Yes, Texas has seen a lot of growth — but should conservatives really be bragging about it?
Remember “The Texas Miracle”? It was the story of how Rick Perry was going to be president because his state, Texas, was doing so much better than all the other states. Texas was doing so well, we were told, because it was very conservative: Low taxes, light regulation, and few pesky unions. We were supposed to compare Texas to California, which, we were told, was an apocalyptic mess because it was run by liberals.
Then we sort of stopped hearing about The Texas Miracle for a while, because Rick Perry forgot how to count and it no longer seemed like he was personally responsible for managing the economy of his vast state, but conservatives still enjoy telling themselves that Texas proves that their economic policy preferences are objectively superior to those of liberals. Except, well, maybe Texas isn’t that miraculous.
At Washington Monthly, Phillip Longman argues that Texas’ growth is fueled primarily by the energy boom and by population growth. And that population growth is not happening because people from other states are fleeing to Texas to avoid high taxes and onerous regulations, but because of immigration from Mexico and a high birthrate. More importantly (and probably obviously, to people who care about such things), the spoils of the Texas miracle have not been shared equally: Economic mobility is higher in California’s major urban areas than in those of Texas. Plus: “Texas has more minimum-wage jobs than any other state, and only Mississippi exceeds it with the most minimum-wage workers per capita.” Texas is falling behind various states in terms of per capita income.
As Longman concludes:
But regardless of its sources, population growth fuels economic growth. It swells the supply and lowers the cost of labor, while at the same time adding to the demand for new products and services. As the population of Texas swelled by more than 24 percent from 2000 to 2013, so did the demand for just about everything, from houses to highways to strip malls. And this, combined with huge new flows of oil and gas dollars, plus increased trade with Mexico, favored Texas with strong job creation numbers.
But for some, the good news on Texas continues apace. J.D. Tuccille, at the libertarian magazine Reason’s Hit & Run blog, points to a paper from the Federal Reserve Bank of Dallas showing that Texas created more high-wage jobs than low-wage ones between 2000 and 2013. Tuccille also points out that “in 2012, ’63,000 people moved from California to Texas, while 43,000 in Texas moved to California.’” (That… actually seems pretty statistically insignificant when we’re talking about the two most populous states in the union, each with more than 25 million residents, but ok, sure.)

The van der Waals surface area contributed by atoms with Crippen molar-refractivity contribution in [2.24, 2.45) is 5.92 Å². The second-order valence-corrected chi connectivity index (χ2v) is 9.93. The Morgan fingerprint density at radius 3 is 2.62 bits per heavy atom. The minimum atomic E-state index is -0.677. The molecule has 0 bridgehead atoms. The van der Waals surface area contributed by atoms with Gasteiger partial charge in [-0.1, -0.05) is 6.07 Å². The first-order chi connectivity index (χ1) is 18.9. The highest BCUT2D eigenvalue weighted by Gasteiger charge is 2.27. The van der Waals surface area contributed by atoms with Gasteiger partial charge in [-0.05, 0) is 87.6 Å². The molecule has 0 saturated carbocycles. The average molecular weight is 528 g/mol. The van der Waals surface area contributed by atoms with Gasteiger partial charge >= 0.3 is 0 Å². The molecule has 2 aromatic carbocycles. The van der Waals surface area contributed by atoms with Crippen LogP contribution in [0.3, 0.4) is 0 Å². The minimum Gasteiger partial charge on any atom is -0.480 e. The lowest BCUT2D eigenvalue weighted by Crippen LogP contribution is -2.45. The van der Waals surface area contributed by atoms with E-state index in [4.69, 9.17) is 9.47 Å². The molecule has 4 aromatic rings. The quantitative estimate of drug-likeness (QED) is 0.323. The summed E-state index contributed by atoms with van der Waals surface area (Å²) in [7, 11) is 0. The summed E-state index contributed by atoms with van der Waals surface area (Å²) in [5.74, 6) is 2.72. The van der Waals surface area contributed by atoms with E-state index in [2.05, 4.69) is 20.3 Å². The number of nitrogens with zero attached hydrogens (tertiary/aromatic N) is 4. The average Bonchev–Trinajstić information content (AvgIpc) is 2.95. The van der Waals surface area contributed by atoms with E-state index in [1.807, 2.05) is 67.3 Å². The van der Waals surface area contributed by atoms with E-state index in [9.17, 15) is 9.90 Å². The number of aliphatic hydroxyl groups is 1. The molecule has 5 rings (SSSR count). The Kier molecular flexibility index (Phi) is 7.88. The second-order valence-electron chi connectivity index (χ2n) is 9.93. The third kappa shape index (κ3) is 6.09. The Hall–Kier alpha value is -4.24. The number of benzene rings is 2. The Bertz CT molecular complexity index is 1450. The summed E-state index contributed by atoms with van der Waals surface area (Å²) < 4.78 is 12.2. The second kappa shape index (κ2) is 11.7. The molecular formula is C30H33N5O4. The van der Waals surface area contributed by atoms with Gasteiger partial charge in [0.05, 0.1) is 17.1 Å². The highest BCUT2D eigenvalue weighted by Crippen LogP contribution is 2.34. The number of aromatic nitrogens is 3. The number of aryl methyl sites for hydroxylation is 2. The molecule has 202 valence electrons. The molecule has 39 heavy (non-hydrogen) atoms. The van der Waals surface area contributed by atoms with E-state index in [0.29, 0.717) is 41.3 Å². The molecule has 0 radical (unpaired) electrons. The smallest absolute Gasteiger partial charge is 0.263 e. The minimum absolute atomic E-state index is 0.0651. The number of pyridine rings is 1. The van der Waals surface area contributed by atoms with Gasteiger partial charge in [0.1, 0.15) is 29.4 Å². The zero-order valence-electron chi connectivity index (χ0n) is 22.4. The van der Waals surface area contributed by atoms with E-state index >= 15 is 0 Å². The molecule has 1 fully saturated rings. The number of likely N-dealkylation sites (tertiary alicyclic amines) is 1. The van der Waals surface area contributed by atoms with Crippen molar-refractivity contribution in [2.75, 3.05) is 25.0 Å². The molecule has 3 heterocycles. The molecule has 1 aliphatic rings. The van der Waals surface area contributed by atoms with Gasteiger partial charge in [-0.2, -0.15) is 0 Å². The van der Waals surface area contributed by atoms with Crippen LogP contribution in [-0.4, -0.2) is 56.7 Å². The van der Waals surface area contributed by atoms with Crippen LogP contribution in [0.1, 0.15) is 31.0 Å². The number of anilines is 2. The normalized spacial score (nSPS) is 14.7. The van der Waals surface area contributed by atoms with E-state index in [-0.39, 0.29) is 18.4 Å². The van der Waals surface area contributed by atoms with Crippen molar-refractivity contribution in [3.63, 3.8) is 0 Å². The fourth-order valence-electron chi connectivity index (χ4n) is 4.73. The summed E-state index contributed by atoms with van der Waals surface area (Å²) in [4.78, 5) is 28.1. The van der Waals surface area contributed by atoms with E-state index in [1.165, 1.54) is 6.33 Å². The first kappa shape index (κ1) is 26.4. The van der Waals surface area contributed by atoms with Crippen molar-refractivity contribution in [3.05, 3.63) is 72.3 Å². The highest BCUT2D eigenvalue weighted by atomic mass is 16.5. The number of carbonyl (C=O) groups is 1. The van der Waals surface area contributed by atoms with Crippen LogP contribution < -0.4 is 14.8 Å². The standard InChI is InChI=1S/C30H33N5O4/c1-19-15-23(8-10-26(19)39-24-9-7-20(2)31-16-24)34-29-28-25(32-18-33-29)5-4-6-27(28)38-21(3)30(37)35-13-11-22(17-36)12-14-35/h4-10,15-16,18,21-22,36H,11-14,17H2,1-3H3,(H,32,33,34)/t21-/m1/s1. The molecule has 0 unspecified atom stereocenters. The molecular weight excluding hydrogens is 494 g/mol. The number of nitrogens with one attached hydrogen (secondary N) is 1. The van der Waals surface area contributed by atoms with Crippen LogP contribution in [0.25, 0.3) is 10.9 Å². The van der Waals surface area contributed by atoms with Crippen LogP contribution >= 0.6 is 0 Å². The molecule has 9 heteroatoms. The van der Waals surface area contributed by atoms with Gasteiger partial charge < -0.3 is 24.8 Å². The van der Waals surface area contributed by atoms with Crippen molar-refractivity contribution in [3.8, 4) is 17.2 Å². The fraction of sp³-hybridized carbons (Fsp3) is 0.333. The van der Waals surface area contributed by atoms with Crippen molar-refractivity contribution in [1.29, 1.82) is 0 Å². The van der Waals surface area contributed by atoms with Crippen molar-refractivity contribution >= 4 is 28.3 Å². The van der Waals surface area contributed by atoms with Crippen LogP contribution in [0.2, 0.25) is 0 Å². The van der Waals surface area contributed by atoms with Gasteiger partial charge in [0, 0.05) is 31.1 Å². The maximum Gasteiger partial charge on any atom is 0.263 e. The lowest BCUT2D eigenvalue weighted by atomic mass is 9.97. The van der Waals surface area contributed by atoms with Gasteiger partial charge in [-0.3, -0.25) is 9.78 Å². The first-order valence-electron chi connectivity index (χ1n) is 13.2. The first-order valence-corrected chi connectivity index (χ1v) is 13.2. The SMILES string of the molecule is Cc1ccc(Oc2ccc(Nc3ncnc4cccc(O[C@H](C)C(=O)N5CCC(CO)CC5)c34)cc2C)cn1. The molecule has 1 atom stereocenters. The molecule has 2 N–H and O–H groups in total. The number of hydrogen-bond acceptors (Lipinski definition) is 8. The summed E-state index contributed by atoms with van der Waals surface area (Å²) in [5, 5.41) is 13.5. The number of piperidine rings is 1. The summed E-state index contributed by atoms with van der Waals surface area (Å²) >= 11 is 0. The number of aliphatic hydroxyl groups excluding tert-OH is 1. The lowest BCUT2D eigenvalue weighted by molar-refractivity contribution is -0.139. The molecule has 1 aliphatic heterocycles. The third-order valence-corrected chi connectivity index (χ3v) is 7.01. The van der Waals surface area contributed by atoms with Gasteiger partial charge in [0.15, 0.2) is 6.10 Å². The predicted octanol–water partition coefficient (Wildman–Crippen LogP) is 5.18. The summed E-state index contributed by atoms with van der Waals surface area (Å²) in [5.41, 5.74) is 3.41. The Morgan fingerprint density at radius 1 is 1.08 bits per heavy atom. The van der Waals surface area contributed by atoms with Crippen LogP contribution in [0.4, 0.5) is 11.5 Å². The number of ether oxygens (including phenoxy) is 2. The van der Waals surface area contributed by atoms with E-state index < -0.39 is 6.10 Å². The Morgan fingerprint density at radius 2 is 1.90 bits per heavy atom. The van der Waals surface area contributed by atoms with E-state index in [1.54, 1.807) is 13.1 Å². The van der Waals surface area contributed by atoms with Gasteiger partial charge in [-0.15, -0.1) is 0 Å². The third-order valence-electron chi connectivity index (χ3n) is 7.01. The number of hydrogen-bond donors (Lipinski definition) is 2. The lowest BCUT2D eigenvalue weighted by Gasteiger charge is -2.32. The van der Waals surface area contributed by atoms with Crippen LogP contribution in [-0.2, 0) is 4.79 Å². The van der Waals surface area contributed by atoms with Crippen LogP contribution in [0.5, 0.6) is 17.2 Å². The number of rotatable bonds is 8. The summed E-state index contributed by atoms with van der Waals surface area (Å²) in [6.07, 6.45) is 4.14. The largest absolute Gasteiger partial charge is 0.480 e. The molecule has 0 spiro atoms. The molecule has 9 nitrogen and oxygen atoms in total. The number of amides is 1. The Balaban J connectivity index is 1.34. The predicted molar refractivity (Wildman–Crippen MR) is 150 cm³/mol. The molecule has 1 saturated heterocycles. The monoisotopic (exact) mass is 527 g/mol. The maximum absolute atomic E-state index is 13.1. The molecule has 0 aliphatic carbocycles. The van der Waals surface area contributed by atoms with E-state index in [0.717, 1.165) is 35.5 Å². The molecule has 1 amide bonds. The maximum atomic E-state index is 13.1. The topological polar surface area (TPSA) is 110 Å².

Even if it is the case that the Texas miracle is driven primarily by a resource boom and population growth, conservatives and libertarians could still argue that Texas is booming because of their preferred policies. They support exploiting natural resources, and libertarians, at least, support open borders. To use another example, while it’s a fact that North Dakota’s economic boom is happening almost solely because North Dakota happens to be on top of tremendous amounts of very valuable natural resources that recently became easier to extract, conservatives would argue that they are the ones who support drilling that oil, damn the environmental consequences.
But here’s one important fact that Texas’ conservative and libertarian boosters reliably fail to mention (perhaps because they don’t know it): If you’re not rich, Texas is not actually a low-tax state. In fact, most Texans pay more taxes than most Californians. That seems strange and incorrect at first — Texas doesn’t even have an income tax! — but it’s true. Thanks to sales and property taxes, Texas is among the states with the ten most regressive tax systems. Texans in the bottom 60 percent of income distribution all pay higher effective tax rates than their Californian counterparts. Texas’ top one-percent are the ones enjoying the supposed low-tax utopia, paying an effective rate of 3.2 percent. The rate for the lowest 20 percent is 12.6 percent. Kevin Drum has a helpful chart.
This is not unusual for a conservative state. As the Institute on Taxation and Economic Policy says: “States praised as ‘low tax’ are often high tax states for low and middle income families.” So… is this part of the conservative policy package that we are supposed to introduce everywhere to spur growth? Slash taxes for the rich and raise taxes on… the poor and middle class? It seems like it might be difficult to campaign on that.
When “growth” is its own self-justifying goal, creating an economy that only delivers for a privileged few doesn’t really seem like a problem. Still, don’t move to Texas expecting a better life, unless you own a petrochemical refinery.
By: Alex Pareene, Salon, March 7, 2014